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Home / Extras / Articles / Power supply failures

Power supply failures

Summary

A procedure to identify and troubleshoot the power supply failure based on the most common symptoms:
  • Uncommanded hard drive recalibrations
  • Windows Event Log data (Event ID 9 from "atapi")
  • Low overall performance

 

Symptom I - Unexpected HDD restart

The hard drive may shut down and restart on its own with a typical spin-down-click-spin-up sound (readily identifiable once you hear it). The machine will freeze for a short while (about up to ten seconds until the disk restarts). Once the drive is back online, normal operation will be resumed in most cases (barring possible network communication loss and reconnection caused by the timeout).

 

Symptom II - "The device ... did not respond ..." in the Event Log

The analysis of the System Event Log may yield some additional information. The Event Viewer is available via "Start" -- "Control Panel" -- "Administrative Tools" -- "Event Viewer"; once there, open the "System" log. The log may contain multiple entries similar to the following example

Type  Error
Source  atapi
Event ID  9
Description  The device, \Ide\IdePort0, did not respond within the timeout period

Note that port numbers depend on the system configuration.

 

Symptom III - Drives in PIO mode, high CPU load

The hard drives may fall back to the legacy PIO (Programmed Input/Output) access mode. PIO mode is fairly slow and imposes an excessive processor load. Evident symptoms include
  • Overall performance low.
  • System response "jerky", even for a simplistic tasks.
  • Video playback is not possible (frame rates low, down to less than one frame per second in extreme cases)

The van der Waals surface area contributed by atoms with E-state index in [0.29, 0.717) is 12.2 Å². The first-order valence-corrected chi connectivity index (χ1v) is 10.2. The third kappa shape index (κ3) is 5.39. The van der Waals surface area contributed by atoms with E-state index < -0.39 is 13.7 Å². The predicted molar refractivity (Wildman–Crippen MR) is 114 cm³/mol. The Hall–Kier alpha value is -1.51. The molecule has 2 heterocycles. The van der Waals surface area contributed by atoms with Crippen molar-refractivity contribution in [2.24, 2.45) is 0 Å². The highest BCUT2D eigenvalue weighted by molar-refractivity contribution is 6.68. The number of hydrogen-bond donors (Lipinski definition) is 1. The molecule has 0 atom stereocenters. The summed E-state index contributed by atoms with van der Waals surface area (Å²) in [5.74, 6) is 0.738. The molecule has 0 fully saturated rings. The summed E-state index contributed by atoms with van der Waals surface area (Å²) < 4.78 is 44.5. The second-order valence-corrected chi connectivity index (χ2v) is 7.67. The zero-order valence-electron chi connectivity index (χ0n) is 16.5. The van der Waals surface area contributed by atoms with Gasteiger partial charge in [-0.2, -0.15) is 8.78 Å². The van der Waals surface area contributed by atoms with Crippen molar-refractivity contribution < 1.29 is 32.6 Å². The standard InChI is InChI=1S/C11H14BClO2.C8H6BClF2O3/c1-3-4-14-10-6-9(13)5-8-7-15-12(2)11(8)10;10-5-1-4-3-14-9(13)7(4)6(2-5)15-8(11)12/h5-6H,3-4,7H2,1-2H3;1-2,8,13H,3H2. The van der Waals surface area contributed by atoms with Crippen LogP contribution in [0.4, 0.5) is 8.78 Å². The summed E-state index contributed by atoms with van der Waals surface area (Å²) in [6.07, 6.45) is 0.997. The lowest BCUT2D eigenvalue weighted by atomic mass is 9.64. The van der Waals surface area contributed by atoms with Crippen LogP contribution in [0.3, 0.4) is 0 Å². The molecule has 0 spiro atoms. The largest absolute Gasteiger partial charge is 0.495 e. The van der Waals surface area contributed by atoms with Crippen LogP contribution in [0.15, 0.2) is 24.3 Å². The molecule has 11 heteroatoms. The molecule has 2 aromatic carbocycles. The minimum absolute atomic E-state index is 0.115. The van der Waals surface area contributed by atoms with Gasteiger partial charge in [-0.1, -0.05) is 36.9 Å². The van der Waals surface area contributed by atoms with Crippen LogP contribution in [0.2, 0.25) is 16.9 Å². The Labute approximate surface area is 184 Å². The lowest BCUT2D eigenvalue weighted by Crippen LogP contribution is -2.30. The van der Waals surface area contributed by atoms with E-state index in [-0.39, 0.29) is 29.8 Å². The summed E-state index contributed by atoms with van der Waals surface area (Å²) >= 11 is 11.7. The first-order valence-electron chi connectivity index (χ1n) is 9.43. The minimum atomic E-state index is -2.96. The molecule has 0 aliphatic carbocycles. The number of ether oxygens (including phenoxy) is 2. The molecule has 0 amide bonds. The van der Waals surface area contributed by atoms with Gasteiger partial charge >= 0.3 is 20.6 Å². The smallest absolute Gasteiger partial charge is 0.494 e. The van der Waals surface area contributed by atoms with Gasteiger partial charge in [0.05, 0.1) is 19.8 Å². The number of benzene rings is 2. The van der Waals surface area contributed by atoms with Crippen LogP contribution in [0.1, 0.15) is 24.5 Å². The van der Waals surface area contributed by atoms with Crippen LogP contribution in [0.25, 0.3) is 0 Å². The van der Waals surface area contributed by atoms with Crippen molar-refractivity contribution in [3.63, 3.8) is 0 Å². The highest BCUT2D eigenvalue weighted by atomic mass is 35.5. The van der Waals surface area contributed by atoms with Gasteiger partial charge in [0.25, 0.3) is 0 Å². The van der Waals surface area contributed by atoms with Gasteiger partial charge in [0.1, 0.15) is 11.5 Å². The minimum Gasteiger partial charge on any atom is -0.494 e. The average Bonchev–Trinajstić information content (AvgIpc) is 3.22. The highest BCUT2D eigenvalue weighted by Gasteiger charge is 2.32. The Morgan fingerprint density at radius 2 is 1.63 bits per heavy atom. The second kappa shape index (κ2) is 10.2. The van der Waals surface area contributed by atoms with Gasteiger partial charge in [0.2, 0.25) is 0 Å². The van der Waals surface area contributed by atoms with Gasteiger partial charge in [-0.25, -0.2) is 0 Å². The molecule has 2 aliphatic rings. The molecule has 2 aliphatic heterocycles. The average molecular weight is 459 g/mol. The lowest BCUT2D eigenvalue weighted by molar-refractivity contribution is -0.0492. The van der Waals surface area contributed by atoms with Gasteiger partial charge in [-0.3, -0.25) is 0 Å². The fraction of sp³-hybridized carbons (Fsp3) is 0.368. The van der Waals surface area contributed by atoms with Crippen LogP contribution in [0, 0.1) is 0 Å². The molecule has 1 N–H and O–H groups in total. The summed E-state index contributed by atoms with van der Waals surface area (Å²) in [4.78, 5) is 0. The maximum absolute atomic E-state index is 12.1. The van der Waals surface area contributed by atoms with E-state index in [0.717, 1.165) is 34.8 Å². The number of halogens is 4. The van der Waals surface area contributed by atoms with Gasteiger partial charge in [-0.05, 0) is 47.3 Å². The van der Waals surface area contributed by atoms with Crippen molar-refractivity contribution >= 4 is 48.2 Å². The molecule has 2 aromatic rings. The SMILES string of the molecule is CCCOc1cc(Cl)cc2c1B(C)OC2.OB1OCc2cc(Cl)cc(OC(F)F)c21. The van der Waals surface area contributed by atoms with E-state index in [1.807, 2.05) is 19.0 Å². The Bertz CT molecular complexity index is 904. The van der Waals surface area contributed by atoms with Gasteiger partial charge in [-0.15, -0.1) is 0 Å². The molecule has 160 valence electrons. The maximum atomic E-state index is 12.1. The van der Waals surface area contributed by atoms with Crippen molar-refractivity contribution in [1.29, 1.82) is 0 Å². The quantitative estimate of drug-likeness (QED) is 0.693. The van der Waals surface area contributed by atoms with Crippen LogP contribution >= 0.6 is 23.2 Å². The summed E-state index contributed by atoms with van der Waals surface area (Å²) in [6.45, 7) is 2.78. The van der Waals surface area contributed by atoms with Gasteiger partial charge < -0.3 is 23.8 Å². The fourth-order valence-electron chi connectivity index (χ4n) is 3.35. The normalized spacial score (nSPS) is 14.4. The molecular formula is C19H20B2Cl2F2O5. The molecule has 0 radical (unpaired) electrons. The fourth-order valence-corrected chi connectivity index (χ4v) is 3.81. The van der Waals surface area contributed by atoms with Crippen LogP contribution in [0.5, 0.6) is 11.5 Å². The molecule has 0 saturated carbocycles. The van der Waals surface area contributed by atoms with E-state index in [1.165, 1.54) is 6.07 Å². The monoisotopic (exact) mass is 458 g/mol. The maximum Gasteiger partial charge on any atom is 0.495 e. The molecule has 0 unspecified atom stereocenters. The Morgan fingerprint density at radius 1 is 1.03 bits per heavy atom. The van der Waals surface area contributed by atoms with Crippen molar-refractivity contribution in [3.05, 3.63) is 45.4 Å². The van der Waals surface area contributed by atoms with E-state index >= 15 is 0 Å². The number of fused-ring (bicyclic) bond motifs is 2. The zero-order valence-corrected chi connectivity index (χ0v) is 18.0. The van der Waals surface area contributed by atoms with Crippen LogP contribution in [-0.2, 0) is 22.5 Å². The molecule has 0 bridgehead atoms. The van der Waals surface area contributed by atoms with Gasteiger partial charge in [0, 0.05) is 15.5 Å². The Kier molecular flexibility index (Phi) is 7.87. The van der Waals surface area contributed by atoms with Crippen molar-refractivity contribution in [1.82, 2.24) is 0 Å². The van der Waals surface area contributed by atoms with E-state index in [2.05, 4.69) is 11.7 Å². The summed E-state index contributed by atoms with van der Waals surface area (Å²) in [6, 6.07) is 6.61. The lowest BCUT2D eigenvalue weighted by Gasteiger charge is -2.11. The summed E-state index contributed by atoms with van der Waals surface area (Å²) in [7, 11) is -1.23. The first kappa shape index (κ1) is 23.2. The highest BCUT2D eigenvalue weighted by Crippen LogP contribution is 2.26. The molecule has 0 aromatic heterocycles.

To verify the drive mode,

  1. Open the Device Manager (right click "My Computer", select "Manage", then navigate to "Device Manager").
  2. On the right-hand panel, double click "Primary IDE channel" under "IDE ATA/ATAPI controllers".
  3. In the window appeared, switch to the "Advanced Settings" tab. This yields a window similar to the screenshot below.
  4. Make sure "Transfer Mode" is set to "DMA if available" on both devices.
  5. "Current Transfer Mode" should read "Ultra DMA Mode X" for all the installed devices. Hard drives are typically running in UDMA 4 or UDMA 5, CD and DVD drives typically use UDMA 2.
  6. Repeat steps 2-5 for the "Secondary IDE channel" if available.

IDE drives in PIO mode

"PIO Mode" readout (as illustrated above) indicates that drives cannot reliably communicate with the controller using DMA modes. The system detects communication problem and degrades drives to PIO mode.

 

Troubleshooting

  • If one of the above symptoms exists, check the other two.
  • If positive on all three, consider replacing the power supply unit (PSU). You may want to temporarily install a known-working PSU from the other system to see if it rectifies the problem.
  • Once the power supply unit is replaced, open the Device Manager and uninstall all the disk drives and IDE controllers, then reboot. Windows does not switch back to UDMA mode unless the affected devices are re-detected and re-installed.
  • Run CHKDSK on the affected volumes to take care of any possible problems caused by transient drive failures.

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